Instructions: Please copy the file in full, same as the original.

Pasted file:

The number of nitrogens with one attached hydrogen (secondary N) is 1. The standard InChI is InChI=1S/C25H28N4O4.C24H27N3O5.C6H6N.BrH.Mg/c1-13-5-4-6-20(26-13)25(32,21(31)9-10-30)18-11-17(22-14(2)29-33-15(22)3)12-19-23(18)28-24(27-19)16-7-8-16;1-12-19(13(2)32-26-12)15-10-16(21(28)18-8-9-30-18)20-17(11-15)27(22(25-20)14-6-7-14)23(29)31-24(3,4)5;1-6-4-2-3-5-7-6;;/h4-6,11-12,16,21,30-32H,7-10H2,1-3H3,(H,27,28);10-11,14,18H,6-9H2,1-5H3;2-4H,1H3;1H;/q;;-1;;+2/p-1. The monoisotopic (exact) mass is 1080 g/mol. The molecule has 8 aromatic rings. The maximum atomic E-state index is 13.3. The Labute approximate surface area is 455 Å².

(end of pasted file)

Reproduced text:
The number of nitrogens with one attached hydrogen (secondary N) is 1. The standard InChI is InChI=1S/C25H28N4O4.C24H27N3O5.C6H6N.BrH.Mg/c1-13-5-4-6-20(26-13)25(32,21(31)9-10-30)18-11-17(22-14(2)29-33-15(22)3)12-19-23(18)28-24(27-19)16-7-8-16;1-12-19(13(2)32-26-12)15-10-16(21(28)18-8-9-30-18)20-17(11-15)27(22(25-20)14-6-7-14)23(29)31-24(3,4)5;1-6-4-2-3-5-7-6;;/h4-6,11-12,16,21,30-32H,7-10H2,1-3H3,(H,27,28);10-11,14,18H,6-9H2,1-5H3;2-4H,1H3;1H;/q;;-1;;+2/p-1. The monoisotopic (exact) mass is 1080 g/mol. The molecule has 8 aromatic rings. The maximum atomic E-state index is 13.3. The Labute approximate surface area is 455 Å².